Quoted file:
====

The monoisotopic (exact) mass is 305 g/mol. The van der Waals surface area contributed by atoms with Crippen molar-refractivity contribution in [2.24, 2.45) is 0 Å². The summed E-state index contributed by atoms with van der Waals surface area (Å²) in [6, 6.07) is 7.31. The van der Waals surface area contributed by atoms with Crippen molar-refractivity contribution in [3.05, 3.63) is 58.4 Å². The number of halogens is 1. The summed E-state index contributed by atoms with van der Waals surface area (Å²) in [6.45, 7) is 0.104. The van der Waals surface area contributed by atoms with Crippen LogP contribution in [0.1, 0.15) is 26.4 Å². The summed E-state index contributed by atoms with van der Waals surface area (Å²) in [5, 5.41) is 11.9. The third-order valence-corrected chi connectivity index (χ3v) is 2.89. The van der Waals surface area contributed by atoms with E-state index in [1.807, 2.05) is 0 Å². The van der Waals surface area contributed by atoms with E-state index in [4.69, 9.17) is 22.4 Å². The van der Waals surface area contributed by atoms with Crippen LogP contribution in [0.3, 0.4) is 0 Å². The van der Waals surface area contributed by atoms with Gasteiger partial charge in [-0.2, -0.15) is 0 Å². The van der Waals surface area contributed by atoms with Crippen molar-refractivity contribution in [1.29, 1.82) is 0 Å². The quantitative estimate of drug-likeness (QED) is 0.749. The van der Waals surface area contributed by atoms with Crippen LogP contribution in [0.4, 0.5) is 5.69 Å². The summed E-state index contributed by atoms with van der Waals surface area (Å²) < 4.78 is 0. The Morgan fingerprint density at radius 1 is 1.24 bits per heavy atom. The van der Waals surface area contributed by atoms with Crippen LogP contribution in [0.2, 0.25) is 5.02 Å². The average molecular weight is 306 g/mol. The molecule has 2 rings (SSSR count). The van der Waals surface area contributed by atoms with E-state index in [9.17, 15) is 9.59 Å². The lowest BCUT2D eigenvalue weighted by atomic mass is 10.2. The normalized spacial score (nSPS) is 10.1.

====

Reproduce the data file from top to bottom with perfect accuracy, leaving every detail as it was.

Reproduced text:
The monoisotopic (exact) mass is 305 g/mol. The van der Waals surface area contributed by atoms with Crippen molar-refractivity contribution in [2.24, 2.45) is 0 Å². The summed E-state index contributed by atoms with van der Waals surface area (Å²) in [6, 6.07) is 7.31. The van der Waals surface area contributed by atoms with Crippen molar-refractivity contribution in [3.05, 3.63) is 58.4 Å². The number of halogens is 1. The summed E-state index contributed by atoms with van der Waals surface area (Å²) in [6.45, 7) is 0.104. The van der Waals surface area contributed by atoms with Crippen LogP contribution in [0.1, 0.15) is 26.4 Å². The summed E-state index contributed by atoms with van der Waals surface area (Å²) in [5, 5.41) is 11.9. The third-order valence-corrected chi connectivity index (χ3v) is 2.89. The van der Waals surface area contributed by atoms with E-state index in [1.807, 2.05) is 0 Å². The van der Waals surface area contributed by atoms with E-state index in [4.69, 9.17) is 22.4 Å². The van der Waals surface area contributed by atoms with Crippen LogP contribution in [0.3, 0.4) is 0 Å². The van der Waals surface area contributed by atoms with Gasteiger partial charge in [-0.2, -0.15) is 0 Å². The van der Waals surface area contributed by atoms with Crippen molar-refractivity contribution in [1.29, 1.82) is 0 Å². The quantitative estimate of drug-likeness (QED) is 0.749. The van der Waals surface area contributed by atoms with Crippen LogP contribution in [0.4, 0.5) is 5.69 Å². The summed E-state index contributed by atoms with van der Waals surface area (Å²) < 4.78 is 0. The Morgan fingerprint density at radius 1 is 1.24 bits per heavy atom. The van der Waals surface area contributed by atoms with Crippen LogP contribution in [0.2, 0.25) is 5.02 Å². The average molecular weight is 306 g/mol. The molecule has 2 rings (SSSR count). The van der Waals surface area contributed by atoms with E-state index in [9.17, 15) is 9.59 Å². The lowest BCUT2D eigenvalue weighted by atomic mass is 10.2. The normalized spacial score (nSPS) is 10.1.